Global finance: Return of the bubble


As our climate destabilises, floods inundate cities, wildfires burn forests, droughts kill our crops and manmade radioactive isotopes leach into our soil and water, many accountants and policy analysts are waking up.

 They are joined by NGOs, civic leaders, whistle-blowers and a few public-minded politicians. The big message is that the deep but false philosophy of economism and its narrow, outdated dogmas are the hidden virus spreading financialisation and its social and ecological destruction.

This malfunctioning source code spread worldwide, commandeered public and private decision-making, overriding scientific research in other disciplines which clearly demonstrate the real conditions of our 7.5 billion member human family on this planet.

Change is difficult, especially in many human minds, as my late friend Thomas Kuhn wrote in his Structure of Scientific Revolutions in 1993. New paradigms are introduced in social systems one funeral at a time. Mahatma Gandhi reminded us that: First they ignore you, then they ridicule you, then they fight you and then you win. Polls in the US find some 40 per cent of the public do not believe in evolution while many politicians still deny science and climate change.

Primitive emotions

Brain and behavioural scientists demonstrate how our brains lock in habits of thought, often amplifying our fear of change and the other, those primitive emotions seated in the amygdala in our brains. This constrains both personal development and public policy as we hear politicians intoning there is no alternative to old ideas or the financial bubble-created status quo: austerity and cuts in public services, jobs, education, health and environmental protection. Others blame God for human-made environmental pollution and climate disruption.

Many observers, including myself, predicted the 2008 financial crisis and the continuing misery imposed on so many around the world. Wall Street morphed from small firms, partnerships and petty manipulators into ever-larger corporations and trusts, capturing hungry politicians and regulators.

These financial firms capitalised on public infrastructure, unprotected common resources and newer communications technologies, computers, the internet and satellites funded by taxpayers. Compliant politicians helped finance go global after the big bang deregulation and privatisation of Ronald Reagan and Margaret Thatcher in the 1980s. Money was moved offshore into tax havens as detailed by Nicholas Shaxson.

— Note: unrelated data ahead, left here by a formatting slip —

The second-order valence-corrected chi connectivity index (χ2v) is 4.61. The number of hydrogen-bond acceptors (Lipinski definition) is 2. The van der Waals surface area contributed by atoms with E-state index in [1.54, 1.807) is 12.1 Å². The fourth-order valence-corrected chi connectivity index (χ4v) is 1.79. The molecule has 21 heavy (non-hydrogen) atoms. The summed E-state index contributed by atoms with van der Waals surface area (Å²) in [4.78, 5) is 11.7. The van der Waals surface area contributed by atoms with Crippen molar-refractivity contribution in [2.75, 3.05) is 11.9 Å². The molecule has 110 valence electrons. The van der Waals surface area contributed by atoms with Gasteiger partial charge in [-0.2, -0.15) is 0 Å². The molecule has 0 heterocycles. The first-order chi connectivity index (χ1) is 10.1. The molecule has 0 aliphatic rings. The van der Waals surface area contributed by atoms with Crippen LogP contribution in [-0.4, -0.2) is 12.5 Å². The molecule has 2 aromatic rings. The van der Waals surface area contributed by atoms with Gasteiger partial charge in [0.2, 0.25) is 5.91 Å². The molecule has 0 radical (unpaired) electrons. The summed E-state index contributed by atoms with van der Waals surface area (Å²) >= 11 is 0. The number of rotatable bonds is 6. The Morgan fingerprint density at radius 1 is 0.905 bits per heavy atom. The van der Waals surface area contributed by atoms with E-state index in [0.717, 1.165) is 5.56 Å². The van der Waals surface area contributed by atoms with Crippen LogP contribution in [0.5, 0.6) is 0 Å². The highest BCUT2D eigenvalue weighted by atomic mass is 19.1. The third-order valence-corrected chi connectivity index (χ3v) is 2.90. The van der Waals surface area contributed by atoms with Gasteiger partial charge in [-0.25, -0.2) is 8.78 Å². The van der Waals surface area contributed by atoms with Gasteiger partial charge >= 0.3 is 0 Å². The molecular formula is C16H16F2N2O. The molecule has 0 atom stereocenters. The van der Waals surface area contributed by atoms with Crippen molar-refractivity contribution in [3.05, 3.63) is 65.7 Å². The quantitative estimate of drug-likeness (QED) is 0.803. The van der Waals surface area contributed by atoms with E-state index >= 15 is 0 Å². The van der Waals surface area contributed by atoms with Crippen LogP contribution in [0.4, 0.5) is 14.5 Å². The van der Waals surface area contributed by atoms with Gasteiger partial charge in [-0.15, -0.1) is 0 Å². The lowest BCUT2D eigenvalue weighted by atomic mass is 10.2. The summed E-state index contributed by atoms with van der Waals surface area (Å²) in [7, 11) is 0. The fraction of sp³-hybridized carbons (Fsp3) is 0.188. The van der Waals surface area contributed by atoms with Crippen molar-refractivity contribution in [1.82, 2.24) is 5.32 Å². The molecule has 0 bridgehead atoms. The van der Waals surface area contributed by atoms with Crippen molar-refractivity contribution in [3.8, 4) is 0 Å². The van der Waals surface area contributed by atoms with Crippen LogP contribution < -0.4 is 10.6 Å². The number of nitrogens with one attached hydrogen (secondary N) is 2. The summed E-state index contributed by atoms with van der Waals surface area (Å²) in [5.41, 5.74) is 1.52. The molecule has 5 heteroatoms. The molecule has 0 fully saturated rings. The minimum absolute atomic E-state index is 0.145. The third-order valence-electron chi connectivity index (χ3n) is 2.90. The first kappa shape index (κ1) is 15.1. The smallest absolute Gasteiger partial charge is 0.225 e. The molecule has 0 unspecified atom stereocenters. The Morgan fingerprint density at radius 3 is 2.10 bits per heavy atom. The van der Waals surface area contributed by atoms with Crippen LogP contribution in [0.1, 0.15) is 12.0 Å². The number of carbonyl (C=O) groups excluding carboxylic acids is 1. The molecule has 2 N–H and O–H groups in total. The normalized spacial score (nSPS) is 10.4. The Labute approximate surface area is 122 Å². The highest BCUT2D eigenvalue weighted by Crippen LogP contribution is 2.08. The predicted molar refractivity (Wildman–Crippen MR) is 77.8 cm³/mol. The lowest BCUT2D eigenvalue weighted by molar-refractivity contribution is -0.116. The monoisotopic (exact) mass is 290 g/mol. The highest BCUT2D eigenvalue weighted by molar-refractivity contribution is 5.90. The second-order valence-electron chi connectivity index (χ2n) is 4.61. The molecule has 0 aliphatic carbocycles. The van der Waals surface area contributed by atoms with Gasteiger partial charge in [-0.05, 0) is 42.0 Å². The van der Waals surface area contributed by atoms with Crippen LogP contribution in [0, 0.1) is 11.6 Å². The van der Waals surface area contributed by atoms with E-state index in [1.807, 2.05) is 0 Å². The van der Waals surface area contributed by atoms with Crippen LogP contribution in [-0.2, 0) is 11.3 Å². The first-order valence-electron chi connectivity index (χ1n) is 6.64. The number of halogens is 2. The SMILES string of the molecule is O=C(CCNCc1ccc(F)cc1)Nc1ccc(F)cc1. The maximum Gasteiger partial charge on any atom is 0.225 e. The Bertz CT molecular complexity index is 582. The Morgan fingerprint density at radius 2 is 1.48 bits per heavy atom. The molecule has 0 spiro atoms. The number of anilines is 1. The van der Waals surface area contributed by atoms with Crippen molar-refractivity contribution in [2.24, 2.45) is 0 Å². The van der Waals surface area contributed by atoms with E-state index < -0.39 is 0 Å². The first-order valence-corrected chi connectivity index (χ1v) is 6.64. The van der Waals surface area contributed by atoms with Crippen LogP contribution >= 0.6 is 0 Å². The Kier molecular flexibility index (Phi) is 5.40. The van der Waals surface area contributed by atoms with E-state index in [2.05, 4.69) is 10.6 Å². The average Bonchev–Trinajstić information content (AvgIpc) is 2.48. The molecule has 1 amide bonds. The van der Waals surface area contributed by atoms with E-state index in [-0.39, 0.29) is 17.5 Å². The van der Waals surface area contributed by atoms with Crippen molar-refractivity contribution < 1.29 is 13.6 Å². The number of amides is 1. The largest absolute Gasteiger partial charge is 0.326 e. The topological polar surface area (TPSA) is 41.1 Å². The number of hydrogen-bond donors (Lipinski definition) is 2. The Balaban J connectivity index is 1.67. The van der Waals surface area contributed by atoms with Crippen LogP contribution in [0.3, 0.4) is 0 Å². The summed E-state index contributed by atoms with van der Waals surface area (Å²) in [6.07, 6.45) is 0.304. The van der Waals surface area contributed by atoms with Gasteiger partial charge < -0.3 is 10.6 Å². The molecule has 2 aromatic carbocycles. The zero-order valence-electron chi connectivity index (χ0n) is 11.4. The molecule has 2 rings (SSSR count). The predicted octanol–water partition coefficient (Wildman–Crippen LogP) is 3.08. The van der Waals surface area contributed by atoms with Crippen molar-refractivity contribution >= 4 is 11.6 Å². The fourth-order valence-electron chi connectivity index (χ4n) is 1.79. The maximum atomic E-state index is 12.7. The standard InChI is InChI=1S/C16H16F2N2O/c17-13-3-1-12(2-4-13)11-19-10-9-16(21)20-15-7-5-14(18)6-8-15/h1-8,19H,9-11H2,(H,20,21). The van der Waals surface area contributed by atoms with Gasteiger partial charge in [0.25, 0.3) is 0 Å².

This culminated in today’s global financial bubble, with over four trillion dollars of currencies traded daily, quadrillions of derivatives generated by mega banks and flighty traders. High-frequency trading firms place and cancel billions of orders every second, phishing for trends ahead of other investors all on shaky computer platforms and programmed by algorithms that regularly malfunction. This misuse of publicly funded IT infrastructure led to the mini-crashes which occurred frequently since the ominous flash crash of May 2010 and continue in the latest three-hour crash of NASDAQ on Aug. 22, 2013.

All efforts to regulate and downsize this destructive financial bubble and restore finance to its boring, modest role supporting real and local economies are fiercely opposed by lobbyists from Wall Street, in London, Washington, Davos and among their privately funded think tanks and revolving-door intellectual mercenaries in governments.

Only in 1995 did the pioneering group at the United Nations Development Programme (UNDP) publish in their Human Development Report an estimation of the global value of unpaid productive work: 11 trillion dollars of work by women and five trillion dollars by men  simply missing from the official 24 trillion dollars of global GDP reported that year.

Pricking the global financial bubble and preventing its further exploitation of citizens and ecosystems requires facing down both the underlying false philosophies of economism and their adherents in government, business, academia as well as their operators in financial markets.

Once economism is defrocked as obsolete and a failed ideology, with its derived financial �innovations exposed as mathematical abstractions, we will not be flying blind. Accounting is a more realistic profession than macroeconomics. The growth of new more realistic accounting protocols is providing new wheels for social change toward healthier, more inclusive, equitable, greener and more knowledge-rich societies.

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